Why picking the right mutual fund is key in a tough market
2 min read.Updated: 17 Jul 2019, 10:52 PM ISTNeil Borate
The “mutual funds sahi hai” (mutual funds are good) catchline hasn’t amused investors, given their poor returns in the last two-three years when the industry faced setbacks
Mint analyses the reasons for the lacklustre performance of the funds and suggests what you should do
Why have mutual fund (MF) returns fallen?
Mutual funds primarily invest in equity (stocks) or debt (bonds). On the equity side, mid and small cap MFs have given poor returns over the past two years, hence, many funds investing in them have suffered. Fund managers gave two chief reasons for this. First, the toll exacted by the note ban on supply chains and customers of these types of MFs; second, they had become pricey (high valuations) in the preceding bull run. On the debt side, a crisis erupted in September 2018, with the IL&FS group defaults, which spread to others, including Essel Group and DHFL. Several debt funds were exposed to these troubled groups.
Did market regulator’s move to reclassify schemes have an impact?
No. The reclassification of schemes was announced in October 2017 and took effect over the following six months or so. It was aimed at making mutual fund schemes “true to label" and clearly spelling out what investments they can and cannot make. In some categories, the reclassification by market regulator Securities and Exchange Board of India (Sebi) did restrict the investment universe. For example, large cap funds, post reclassification, can only invest in the top 100 stocks by size (market capitalization). However, these are not the categories that have delivered the lowest returns.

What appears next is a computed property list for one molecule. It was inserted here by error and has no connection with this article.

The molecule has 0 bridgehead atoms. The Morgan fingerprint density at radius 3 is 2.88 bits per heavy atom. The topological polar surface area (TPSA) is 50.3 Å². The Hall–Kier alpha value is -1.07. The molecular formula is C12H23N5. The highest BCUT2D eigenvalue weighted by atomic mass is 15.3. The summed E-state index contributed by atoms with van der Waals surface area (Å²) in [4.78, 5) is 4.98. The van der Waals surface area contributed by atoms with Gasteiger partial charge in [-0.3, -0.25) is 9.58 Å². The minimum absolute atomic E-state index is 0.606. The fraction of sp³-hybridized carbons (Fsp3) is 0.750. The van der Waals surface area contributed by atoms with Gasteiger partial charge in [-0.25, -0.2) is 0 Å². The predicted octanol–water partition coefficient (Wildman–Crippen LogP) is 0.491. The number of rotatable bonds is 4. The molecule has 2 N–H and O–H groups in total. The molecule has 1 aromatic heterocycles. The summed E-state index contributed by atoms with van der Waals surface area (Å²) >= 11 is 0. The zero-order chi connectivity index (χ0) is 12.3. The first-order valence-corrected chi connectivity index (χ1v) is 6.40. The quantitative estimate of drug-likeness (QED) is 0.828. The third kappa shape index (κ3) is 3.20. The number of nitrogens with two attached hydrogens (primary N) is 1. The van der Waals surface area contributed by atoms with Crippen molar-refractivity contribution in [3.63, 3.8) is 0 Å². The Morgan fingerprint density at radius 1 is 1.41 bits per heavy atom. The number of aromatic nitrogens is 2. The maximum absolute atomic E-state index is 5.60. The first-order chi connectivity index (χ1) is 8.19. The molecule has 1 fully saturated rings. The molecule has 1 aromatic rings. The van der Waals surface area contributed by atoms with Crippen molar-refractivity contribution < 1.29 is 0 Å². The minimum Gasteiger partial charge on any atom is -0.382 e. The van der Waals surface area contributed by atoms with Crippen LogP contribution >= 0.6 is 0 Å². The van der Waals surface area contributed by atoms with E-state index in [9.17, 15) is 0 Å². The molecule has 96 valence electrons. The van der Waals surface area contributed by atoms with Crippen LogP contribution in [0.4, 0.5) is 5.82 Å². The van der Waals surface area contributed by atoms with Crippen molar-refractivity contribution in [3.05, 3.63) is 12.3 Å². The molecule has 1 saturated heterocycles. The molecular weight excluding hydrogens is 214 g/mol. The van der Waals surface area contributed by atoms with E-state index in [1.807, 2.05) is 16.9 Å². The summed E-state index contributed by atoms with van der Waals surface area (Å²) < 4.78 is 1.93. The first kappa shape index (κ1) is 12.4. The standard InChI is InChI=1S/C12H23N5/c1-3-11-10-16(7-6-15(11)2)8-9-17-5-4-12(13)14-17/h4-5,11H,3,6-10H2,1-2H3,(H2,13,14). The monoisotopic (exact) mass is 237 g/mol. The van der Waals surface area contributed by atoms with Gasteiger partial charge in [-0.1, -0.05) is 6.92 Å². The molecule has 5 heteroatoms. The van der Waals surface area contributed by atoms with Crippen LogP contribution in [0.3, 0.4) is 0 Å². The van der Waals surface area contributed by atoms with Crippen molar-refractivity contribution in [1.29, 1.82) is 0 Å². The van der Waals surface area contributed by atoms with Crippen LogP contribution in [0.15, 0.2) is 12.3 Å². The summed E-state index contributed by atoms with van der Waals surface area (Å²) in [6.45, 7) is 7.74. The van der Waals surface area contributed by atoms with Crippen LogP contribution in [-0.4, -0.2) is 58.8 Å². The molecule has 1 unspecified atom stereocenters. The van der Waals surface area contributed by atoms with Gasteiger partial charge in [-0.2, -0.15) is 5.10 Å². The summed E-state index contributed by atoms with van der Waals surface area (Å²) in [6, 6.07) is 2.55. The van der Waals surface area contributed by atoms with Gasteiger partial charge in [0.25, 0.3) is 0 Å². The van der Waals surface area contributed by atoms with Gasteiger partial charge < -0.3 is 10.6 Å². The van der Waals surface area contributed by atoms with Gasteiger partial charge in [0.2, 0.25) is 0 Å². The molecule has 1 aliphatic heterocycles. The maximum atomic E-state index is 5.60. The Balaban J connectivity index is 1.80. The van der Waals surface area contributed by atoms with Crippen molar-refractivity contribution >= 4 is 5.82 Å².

Will the situation change?
Some of the factors hurting returns are being resolved. Sebi forced liquid MFs to hold 20% of their assets in cash and cash equivalents. Mid and small cap MFs are likely to recover as the effects of demonetization wear off.
How can you improve your MF returns?
The primary lesson of the past two years is that fund selection matters. Two schemes in similar categories can give vastly different returns, so you must spend time analysing a scheme and its manager. Else, you can find a good adviser, who will do this job for you. If you are investing through a bank or distributor, check for any conflicts of interest. A recent study showed that banks recommended a disproportionately high number of schemes from their associated mutual fund arms rather than taking an unbiased view.
Should you exit underperforming mutual funds?
No MF will outperform the broader markets always; there will be periods of underperformance. You should weather these storms. If there is a sustained slide in the fund compared to its benchmark and peers, you may take the exit route. Many of the exposed debt funds already wrote down their entire investments in bad debt. Exiting such MFs may not yield much benefit. Keep an eye out for deterioration in the remaining debt paper held by your schemes or rating downgrades in the paper.